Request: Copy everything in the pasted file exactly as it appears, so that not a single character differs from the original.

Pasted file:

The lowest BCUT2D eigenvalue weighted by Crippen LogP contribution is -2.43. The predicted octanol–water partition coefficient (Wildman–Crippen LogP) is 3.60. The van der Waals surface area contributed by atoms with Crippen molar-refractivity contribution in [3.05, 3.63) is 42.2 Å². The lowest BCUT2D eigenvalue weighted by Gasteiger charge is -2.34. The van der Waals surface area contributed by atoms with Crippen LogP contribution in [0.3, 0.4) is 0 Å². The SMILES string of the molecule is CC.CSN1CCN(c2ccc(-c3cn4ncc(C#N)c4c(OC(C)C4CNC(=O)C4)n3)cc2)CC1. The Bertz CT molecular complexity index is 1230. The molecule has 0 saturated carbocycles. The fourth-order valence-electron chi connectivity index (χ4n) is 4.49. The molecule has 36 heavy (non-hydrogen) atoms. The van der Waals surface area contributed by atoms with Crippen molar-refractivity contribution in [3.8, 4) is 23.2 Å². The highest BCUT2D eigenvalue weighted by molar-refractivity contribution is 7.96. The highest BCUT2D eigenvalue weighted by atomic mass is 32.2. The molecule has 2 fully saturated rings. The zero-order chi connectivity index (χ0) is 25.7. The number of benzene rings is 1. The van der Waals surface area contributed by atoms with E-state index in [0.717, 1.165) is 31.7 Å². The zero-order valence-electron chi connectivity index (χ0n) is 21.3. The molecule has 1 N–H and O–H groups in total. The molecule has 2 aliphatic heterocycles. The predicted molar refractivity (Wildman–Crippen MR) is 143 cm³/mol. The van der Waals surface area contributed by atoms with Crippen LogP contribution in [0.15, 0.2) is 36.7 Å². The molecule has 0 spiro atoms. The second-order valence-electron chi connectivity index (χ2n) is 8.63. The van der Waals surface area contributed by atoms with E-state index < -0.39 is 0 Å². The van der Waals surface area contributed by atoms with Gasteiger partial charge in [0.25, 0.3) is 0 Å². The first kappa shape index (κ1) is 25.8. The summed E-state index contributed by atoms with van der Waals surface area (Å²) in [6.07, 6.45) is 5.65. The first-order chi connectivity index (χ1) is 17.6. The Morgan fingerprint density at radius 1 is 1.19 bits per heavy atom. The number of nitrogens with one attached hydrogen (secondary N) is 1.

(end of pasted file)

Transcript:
The lowest BCUT2D eigenvalue weighted by Crippen LogP contribution is -2.43. The predicted octanol–water partition coefficient (Wildman–Crippen LogP) is 3.60. The van der Waals surface area contributed by atoms with Crippen molar-refractivity contribution in [3.05, 3.63) is 42.2 Å². The lowest BCUT2D eigenvalue weighted by Gasteiger charge is -2.34. The van der Waals surface area contributed by atoms with Crippen LogP contribution in [0.3, 0.4) is 0 Å². The SMILES string of the molecule is CC.CSN1CCN(c2ccc(-c3cn4ncc(C#N)c4c(OC(C)C4CNC(=O)C4)n3)cc2)CC1. The Bertz CT molecular complexity index is 1230. The molecule has 0 saturated carbocycles. The fourth-order valence-electron chi connectivity index (χ4n) is 4.49. The molecule has 36 heavy (non-hydrogen) atoms. The van der Waals surface area contributed by atoms with Crippen molar-refractivity contribution in [3.8, 4) is 23.2 Å². The highest BCUT2D eigenvalue weighted by molar-refractivity contribution is 7.96. The highest BCUT2D eigenvalue weighted by atomic mass is 32.2. The molecule has 2 fully saturated rings. The zero-order chi connectivity index (χ0) is 25.7. The number of benzene rings is 1. The van der Waals surface area contributed by atoms with E-state index in [0.717, 1.165) is 31.7 Å². The zero-order valence-electron chi connectivity index (χ0n) is 21.3. The molecule has 1 N–H and O–H groups in total. The molecule has 2 aliphatic heterocycles. The predicted molar refractivity (Wildman–Crippen MR) is 143 cm³/mol. The van der Waals surface area contributed by atoms with Crippen LogP contribution in [0.15, 0.2) is 36.7 Å². The molecule has 0 spiro atoms. The second-order valence-electron chi connectivity index (χ2n) is 8.63. The van der Waals surface area contributed by atoms with E-state index < -0.39 is 0 Å². The van der Waals surface area contributed by atoms with Gasteiger partial charge in [0.25, 0.3) is 0 Å². The first kappa shape index (κ1) is 25.8. The summed E-state index contributed by atoms with van der Waals surface area (Å²) in [6.07, 6.45) is 5.65. The first-order chi connectivity index (χ1) is 17.6. The Morgan fingerprint density at radius 1 is 1.19 bits per heavy atom. The number of nitrogens with one attached hydrogen (secondary N) is 1.